Tuesday, February 20, 2007

A Beautiful Thing

Today I heard a lovely sermon given by a Roman Catholic priest whose job is to preach to Pope, from a pulpit at a school founded by people who would have never allowed a Catholic to preach. Such is the presence and force of virtue that is Father Raniero Cantalamessa, a man ordained in what is probably the most exclusive stream of all the Christian streams, who is confounding human wisdom by fostering ecumenical dialog all over the world. Father Cantalamessa has been instrumental in bringing Protestants and Catholics together at the same table to talk about that which we can agree on: The Creator God, the person of Jesus, and the leading of the Holy Spirit. A professor who was the Dean of the Christian Sciences school at the University of Milan, Cantalamessa describes his as an experience in a later life of having, in Wesley's words, a strangely warmed heart. Since those days, God took him out of Academia, into the Vatican, and now as a speaker uniting all different types and kinds of Christians all over the world. He's become a leader within the charismatic movement in the Roman Catholic Church, and on that basis is helping to open discussion not just between Catholic and Protestant groups, but also between Catholics and Pentecostals... which just blows the mind.

I remember the point in my Christian upbringing when I first started asking questions about the difference between "Methodists and Catholics". It was the first time that I was told that the Catholics were "over there" and that we "Protestants" (so named because we're still sayin' "Nope to the Pope"... that's how it was described to me, word-for-word) were "over there". At the time, I was growing up in what was largely a Catholic neighborhood, so a sense of division between me and kids who I had been friends with was erected in a place that it had not existed before. These lines were driven every morning when I would walk east toward Roosevelt Elementary School, while the kids who lived all around me (literally) walked west toward St. Charles. Since St. C's was so close, after school, often my buddies and I would walk over, and challenge whatever "catholic kids" (they'd often still be in uniform... which we made fun of mercilessly) to a game of basketball and football. Nobody wanted to lose those games, because it always seemed that there was more than just school pride on the line. The Catholic/Protestant division was real, and you could feel it every single day.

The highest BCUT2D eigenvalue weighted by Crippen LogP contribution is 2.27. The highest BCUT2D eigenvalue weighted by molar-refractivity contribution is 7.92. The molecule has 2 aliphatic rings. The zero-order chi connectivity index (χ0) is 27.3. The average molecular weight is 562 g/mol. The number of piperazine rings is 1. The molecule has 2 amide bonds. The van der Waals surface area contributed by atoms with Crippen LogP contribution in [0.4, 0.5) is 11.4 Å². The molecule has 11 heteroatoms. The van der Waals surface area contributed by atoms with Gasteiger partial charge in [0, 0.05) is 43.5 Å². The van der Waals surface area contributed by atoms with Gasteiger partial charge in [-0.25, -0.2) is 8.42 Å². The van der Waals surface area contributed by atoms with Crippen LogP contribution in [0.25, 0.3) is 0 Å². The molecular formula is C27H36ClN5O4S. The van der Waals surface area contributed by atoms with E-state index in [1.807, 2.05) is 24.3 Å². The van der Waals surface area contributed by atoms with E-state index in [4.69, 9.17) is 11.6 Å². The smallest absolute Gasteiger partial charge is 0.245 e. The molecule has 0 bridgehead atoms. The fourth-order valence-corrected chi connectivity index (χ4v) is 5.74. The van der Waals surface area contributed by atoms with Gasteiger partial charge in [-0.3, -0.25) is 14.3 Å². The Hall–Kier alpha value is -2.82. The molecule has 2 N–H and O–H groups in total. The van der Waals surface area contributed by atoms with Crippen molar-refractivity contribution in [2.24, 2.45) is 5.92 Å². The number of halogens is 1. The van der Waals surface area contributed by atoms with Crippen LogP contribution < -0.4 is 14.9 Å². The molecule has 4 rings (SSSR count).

It wasn't until I went to seminary that some of the mythology I had about Catholicism began to melt away. Methesco (described recently by someone on Asbury's bulletin board service as being "the community colleges of seminaries" - ouch!) is a part of the "Columbus Consortium of Theological Schools" which is a loose association of a United Methodist school, a Lutheran school (Trinity Lutheran), and the Pontifical College Josephinum, which is only one of two school in the western hemisphere that reports directly to the Vatican. If you attend these schools, you are required to take at least one class at one of the other schools (at no additional cost). I ended up taking three, all Bible courses, from Father Robert Bauer. Father Bauer was an amazing guy. He never gave us a test or an exam. You just had to schedule three meetings with him during the semester to talk about the books he had assigned to you. I remember getting my reading done because I really enjoyed talking, and mostly listening, to him talk about the Bible. He presented to me a very orthodox view of the Bible that was rich and deep. I'm still living off that which I learned from him, even until this day.